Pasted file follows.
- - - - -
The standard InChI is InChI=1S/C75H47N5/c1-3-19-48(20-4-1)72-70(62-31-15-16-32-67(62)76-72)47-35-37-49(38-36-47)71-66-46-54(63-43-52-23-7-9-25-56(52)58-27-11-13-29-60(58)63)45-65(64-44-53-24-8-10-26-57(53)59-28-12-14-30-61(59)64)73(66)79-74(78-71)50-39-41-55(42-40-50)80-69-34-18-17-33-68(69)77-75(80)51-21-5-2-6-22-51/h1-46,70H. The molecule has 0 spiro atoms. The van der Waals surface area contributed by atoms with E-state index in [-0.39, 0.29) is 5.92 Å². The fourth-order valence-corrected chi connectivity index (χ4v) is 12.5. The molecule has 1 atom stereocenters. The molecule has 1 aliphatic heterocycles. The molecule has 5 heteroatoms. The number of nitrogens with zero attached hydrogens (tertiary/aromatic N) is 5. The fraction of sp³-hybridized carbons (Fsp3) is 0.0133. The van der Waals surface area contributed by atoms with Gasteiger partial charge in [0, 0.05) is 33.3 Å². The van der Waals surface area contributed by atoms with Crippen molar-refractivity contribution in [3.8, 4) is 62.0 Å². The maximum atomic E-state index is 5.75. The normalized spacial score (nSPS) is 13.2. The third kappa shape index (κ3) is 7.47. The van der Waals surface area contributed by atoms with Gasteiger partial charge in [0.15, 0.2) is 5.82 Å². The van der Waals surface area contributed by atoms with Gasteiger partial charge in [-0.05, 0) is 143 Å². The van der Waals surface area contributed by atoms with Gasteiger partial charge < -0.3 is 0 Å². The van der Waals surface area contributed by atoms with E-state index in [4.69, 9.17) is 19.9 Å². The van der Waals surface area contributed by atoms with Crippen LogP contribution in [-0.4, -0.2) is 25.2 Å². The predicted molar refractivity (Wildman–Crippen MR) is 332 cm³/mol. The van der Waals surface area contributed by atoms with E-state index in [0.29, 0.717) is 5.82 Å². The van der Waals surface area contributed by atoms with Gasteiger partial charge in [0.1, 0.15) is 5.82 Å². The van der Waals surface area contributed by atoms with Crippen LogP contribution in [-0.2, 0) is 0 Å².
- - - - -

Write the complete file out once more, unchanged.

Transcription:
The standard InChI is InChI=1S/C75H47N5/c1-3-19-48(20-4-1)72-70(62-31-15-16-32-67(62)76-72)47-35-37-49(38-36-47)71-66-46-54(63-43-52-23-7-9-25-56(52)58-27-11-13-29-60(58)63)45-65(64-44-53-24-8-10-26-57(53)59-28-12-14-30-61(59)64)73(66)79-74(78-71)50-39-41-55(42-40-50)80-69-34-18-17-33-68(69)77-75(80)51-21-5-2-6-22-51/h1-46,70H. The molecule has 0 spiro atoms. The van der Waals surface area contributed by atoms with E-state index in [-0.39, 0.29) is 5.92 Å². The fourth-order valence-corrected chi connectivity index (χ4v) is 12.5. The molecule has 1 atom stereocenters. The molecule has 1 aliphatic heterocycles. The molecule has 5 heteroatoms. The number of nitrogens with zero attached hydrogens (tertiary/aromatic N) is 5. The fraction of sp³-hybridized carbons (Fsp3) is 0.0133. The van der Waals surface area contributed by atoms with Gasteiger partial charge in [0, 0.05) is 33.3 Å². The van der Waals surface area contributed by atoms with Crippen molar-refractivity contribution in [3.8, 4) is 62.0 Å². The maximum atomic E-state index is 5.75. The normalized spacial score (nSPS) is 13.2. The third kappa shape index (κ3) is 7.47. The van der Waals surface area contributed by atoms with Gasteiger partial charge in [0.15, 0.2) is 5.82 Å². The van der Waals surface area contributed by atoms with Gasteiger partial charge in [-0.05, 0) is 143 Å². The van der Waals surface area contributed by atoms with Gasteiger partial charge < -0.3 is 0 Å². The van der Waals surface area contributed by atoms with E-state index in [4.69, 9.17) is 19.9 Å². The van der Waals surface area contributed by atoms with Crippen LogP contribution in [-0.4, -0.2) is 25.2 Å². The predicted molar refractivity (Wildman–Crippen MR) is 332 cm³/mol. The van der Waals surface area contributed by atoms with E-state index in [0.29, 0.717) is 5.82 Å². The van der Waals surface area contributed by atoms with Gasteiger partial charge in [0.1, 0.15) is 5.82 Å². The van der Waals surface area contributed by atoms with Crippen LogP contribution in [-0.2, 0) is 0 Å².